Monday, December 10, 2007

Book Review: World War Z

In the not too distant future a strain of "human rabies" breaks out in China, then in Africa but this strain of virus not only kills, it reanimates the victim after death. That's right. They become the living dead. If you get bit, you suffer immediate infection. Soon half the world's population is lost to the walking dead.

Billed as "the Studs Terkel of Zombie Journalism," author Max Brooks, takes us around the world capturing many survivor's stories of The Zombie War from the first outbreaks to The Great Panic to Total War to Victory. How do you defeat an enemy that doesn't feel fear or emotion, doesn't need to be clothed, fed, or sleep, grows larger with every bite and only dies when you destroy the brain? This is the struggle of the war against Zombies.

I don't even think one needs to be a Zombie or horror fan to enjoy this riveting and ultimately haunting book (I had two nightmares in the course of reading it.) Written in the style of a military document this book fills every gap and question one might have about zombies and how this modern world would react if attacked. Within this style the book cannot prevent itself from being a satire on the modern world and how we look and react to war and fear. I took my time reading this book and loved experiencing every fictional point of view as if it were real. This book is nothing short of a apocalyptic and post-apocalyptic fan's wet dream. Two hugely severed thumbs up!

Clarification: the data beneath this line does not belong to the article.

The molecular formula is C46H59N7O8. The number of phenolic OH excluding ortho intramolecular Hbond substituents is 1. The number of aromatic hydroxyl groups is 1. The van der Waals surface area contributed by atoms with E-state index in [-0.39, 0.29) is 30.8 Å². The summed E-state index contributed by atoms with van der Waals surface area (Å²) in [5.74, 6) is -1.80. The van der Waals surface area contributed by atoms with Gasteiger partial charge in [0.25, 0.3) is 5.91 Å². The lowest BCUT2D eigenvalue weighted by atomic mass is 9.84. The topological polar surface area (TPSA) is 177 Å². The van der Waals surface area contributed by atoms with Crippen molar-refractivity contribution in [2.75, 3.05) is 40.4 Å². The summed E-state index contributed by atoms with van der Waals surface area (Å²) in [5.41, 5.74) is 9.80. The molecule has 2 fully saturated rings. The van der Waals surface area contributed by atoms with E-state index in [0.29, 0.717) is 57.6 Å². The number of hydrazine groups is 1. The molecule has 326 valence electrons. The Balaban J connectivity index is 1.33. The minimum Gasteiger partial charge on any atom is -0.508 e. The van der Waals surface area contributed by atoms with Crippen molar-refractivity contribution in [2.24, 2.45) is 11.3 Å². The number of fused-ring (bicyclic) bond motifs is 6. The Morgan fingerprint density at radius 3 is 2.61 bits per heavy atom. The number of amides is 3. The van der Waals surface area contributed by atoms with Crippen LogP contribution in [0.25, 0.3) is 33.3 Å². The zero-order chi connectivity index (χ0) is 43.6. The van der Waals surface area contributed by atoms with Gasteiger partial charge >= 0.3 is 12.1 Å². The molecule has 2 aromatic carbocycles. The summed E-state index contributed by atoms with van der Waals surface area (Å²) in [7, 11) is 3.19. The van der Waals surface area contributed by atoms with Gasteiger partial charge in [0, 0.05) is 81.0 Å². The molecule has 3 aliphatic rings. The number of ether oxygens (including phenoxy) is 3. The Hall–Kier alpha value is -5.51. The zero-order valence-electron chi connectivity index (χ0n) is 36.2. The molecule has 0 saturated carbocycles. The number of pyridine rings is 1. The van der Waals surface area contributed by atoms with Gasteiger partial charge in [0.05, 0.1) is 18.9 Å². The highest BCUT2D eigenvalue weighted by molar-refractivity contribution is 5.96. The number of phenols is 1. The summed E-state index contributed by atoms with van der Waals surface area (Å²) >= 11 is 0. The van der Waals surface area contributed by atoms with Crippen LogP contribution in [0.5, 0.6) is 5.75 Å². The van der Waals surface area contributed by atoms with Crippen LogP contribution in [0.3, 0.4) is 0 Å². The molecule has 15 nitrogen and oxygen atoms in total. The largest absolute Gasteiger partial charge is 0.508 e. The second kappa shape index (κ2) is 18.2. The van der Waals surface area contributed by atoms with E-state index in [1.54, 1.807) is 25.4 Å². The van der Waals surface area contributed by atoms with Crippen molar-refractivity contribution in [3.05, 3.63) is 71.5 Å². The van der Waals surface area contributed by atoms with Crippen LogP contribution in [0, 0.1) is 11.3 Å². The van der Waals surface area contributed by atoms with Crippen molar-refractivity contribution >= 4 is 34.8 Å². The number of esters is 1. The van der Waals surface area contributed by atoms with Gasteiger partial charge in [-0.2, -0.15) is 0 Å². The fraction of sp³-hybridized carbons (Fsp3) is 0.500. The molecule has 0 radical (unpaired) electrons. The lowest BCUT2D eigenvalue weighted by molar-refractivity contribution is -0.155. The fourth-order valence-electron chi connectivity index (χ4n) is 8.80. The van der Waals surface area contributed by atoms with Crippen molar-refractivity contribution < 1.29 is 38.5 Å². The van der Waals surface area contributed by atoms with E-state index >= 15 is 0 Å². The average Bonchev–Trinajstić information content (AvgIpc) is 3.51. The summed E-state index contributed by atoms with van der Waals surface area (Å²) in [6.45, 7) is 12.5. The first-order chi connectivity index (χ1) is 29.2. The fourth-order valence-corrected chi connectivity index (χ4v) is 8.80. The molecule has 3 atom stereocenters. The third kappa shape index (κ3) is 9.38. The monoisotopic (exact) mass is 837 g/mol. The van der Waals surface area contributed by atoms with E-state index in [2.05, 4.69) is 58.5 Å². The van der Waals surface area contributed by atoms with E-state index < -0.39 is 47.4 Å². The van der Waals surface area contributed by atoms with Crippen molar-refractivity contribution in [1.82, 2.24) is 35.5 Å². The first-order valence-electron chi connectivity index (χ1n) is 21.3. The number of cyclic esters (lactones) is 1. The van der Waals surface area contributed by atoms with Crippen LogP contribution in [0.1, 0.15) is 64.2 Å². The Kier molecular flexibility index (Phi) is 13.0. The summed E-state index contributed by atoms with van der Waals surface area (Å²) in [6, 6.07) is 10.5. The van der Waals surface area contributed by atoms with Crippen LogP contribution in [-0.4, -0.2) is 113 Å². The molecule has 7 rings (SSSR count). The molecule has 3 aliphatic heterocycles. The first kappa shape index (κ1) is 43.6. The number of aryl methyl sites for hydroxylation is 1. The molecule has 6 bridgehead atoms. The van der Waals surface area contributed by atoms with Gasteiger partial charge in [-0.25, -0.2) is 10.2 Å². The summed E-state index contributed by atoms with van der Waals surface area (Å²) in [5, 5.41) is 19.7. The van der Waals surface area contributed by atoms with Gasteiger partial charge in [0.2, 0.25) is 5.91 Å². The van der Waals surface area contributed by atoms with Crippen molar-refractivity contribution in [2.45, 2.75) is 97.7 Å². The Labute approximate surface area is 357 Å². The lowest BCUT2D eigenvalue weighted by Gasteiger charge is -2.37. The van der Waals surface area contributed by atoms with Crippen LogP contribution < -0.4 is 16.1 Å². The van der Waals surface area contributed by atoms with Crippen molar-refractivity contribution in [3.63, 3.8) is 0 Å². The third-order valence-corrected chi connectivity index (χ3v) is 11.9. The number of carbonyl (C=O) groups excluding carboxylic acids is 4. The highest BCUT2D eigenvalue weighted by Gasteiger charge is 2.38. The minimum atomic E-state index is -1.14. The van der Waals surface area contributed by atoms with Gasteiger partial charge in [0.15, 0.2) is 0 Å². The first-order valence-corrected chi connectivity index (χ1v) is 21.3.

(click the link under the pic to visit the official website and take the survey to find out your chances of survival.)

2 comments:

Greg said...

Fantastic book. If you have a chance, read Brooks' Zombie Survival Guide. Lots of useful information. And funny, too.

Here's my review of that one: http://mrgregoc.blogspot.com/2006/02/bookwhore-chronicles-zombie-survival.html#comments

Queer on Paper said...

I read this one awhile back and whole-heartedly agree...this is one bad-ass book. I have not had that many nightmares because of a book since I read Stephen King's It when I was a pre-teen.